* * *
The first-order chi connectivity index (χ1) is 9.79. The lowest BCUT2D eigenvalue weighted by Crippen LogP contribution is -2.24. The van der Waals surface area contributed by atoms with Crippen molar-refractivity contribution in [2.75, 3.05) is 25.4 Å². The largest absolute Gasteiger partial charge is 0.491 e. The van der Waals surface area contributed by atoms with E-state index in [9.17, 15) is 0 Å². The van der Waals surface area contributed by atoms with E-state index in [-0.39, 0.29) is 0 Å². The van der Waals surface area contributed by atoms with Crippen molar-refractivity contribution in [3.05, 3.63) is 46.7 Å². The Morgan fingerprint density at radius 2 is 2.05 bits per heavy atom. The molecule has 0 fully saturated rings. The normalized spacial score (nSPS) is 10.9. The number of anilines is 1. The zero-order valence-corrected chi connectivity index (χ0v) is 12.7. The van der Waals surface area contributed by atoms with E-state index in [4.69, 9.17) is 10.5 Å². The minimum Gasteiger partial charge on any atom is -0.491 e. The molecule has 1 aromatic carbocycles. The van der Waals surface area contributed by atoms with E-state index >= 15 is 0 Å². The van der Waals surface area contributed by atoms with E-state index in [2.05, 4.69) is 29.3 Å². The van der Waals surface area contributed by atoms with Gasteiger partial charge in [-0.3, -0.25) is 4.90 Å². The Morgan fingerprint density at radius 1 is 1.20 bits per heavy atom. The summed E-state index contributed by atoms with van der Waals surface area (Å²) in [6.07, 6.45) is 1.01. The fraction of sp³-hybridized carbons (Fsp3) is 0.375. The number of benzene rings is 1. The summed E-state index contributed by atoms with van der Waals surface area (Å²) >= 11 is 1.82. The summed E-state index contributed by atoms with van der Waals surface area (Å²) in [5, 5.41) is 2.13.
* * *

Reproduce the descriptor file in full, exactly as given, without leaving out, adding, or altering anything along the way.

The first-order chi connectivity index (χ1) is 9.79. The lowest BCUT2D eigenvalue weighted by Crippen LogP contribution is -2.24. The van der Waals surface area contributed by atoms with Crippen molar-refractivity contribution in [2.75, 3.05) is 25.4 Å². The largest absolute Gasteiger partial charge is 0.491 e. The van der Waals surface area contributed by atoms with E-state index in [9.17, 15) is 0 Å². The van der Waals surface area contributed by atoms with E-state index in [-0.39, 0.29) is 0 Å². The van der Waals surface area contributed by atoms with Crippen molar-refractivity contribution in [3.05, 3.63) is 46.7 Å². The Morgan fingerprint density at radius 2 is 2.05 bits per heavy atom. The molecule has 0 fully saturated rings. The normalized spacial score (nSPS) is 10.9. The number of anilines is 1. The zero-order valence-corrected chi connectivity index (χ0v) is 12.7. The van der Waals surface area contributed by atoms with E-state index in [4.69, 9.17) is 10.5 Å². The minimum Gasteiger partial charge on any atom is -0.491 e. The molecule has 1 aromatic carbocycles. The van der Waals surface area contributed by atoms with E-state index >= 15 is 0 Å². The van der Waals surface area contributed by atoms with E-state index in [2.05, 4.69) is 29.3 Å². The van der Waals surface area contributed by atoms with Gasteiger partial charge in [-0.3, -0.25) is 4.90 Å². The Morgan fingerprint density at radius 1 is 1.20 bits per heavy atom. The summed E-state index contributed by atoms with van der Waals surface area (Å²) in [6.07, 6.45) is 1.01. The fraction of sp³-hybridized carbons (Fsp3) is 0.375. The number of benzene rings is 1. The summed E-state index contributed by atoms with van der Waals surface area (Å²) >= 11 is 1.82. The summed E-state index contributed by atoms with van der Waals surface area (Å²) in [5, 5.41) is 2.13.